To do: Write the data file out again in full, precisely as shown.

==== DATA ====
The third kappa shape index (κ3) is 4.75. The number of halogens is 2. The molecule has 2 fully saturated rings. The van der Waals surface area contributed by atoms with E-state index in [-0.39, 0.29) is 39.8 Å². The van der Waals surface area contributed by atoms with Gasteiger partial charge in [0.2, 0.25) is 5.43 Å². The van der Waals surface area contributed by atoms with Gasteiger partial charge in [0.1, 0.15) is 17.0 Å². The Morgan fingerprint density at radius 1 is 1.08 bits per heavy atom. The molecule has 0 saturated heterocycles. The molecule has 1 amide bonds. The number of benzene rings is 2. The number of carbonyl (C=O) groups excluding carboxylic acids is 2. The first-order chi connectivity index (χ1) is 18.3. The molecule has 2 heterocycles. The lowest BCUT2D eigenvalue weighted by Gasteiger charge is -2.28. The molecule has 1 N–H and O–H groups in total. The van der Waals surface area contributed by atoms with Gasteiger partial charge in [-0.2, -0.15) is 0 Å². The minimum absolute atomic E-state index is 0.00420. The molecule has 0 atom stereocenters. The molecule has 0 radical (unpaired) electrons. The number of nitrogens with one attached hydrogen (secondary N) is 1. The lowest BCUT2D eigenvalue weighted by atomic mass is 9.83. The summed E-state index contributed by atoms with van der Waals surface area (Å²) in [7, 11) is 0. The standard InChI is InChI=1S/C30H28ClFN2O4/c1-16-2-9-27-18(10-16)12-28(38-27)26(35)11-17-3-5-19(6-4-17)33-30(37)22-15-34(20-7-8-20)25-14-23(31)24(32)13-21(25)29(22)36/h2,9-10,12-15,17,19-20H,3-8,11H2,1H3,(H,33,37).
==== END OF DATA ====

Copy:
The third kappa shape index (κ3) is 4.75. The number of halogens is 2. The molecule has 2 fully saturated rings. The van der Waals surface area contributed by atoms with E-state index in [-0.39, 0.29) is 39.8 Å². The van der Waals surface area contributed by atoms with Gasteiger partial charge in [0.2, 0.25) is 5.43 Å². The van der Waals surface area contributed by atoms with Gasteiger partial charge in [0.1, 0.15) is 17.0 Å². The Morgan fingerprint density at radius 1 is 1.08 bits per heavy atom. The molecule has 0 saturated heterocycles. The molecule has 1 amide bonds. The number of benzene rings is 2. The number of carbonyl (C=O) groups excluding carboxylic acids is 2. The first-order chi connectivity index (χ1) is 18.3. The molecule has 2 heterocycles. The lowest BCUT2D eigenvalue weighted by Gasteiger charge is -2.28. The molecule has 1 N–H and O–H groups in total. The van der Waals surface area contributed by atoms with Gasteiger partial charge in [-0.2, -0.15) is 0 Å². The minimum absolute atomic E-state index is 0.00420. The molecule has 0 atom stereocenters. The molecule has 0 radical (unpaired) electrons. The number of nitrogens with one attached hydrogen (secondary N) is 1. The lowest BCUT2D eigenvalue weighted by atomic mass is 9.83. The summed E-state index contributed by atoms with van der Waals surface area (Å²) in [7, 11) is 0. The standard InChI is InChI=1S/C30H28ClFN2O4/c1-16-2-9-27-18(10-16)12-28(38-27)26(35)11-17-3-5-19(6-4-17)33-30(37)22-15-34(20-7-8-20)25-14-23(31)24(32)13-21(25)29(22)36/h2,9-10,12-15,17,19-20H,3-8,11H2,1H3,(H,33,37).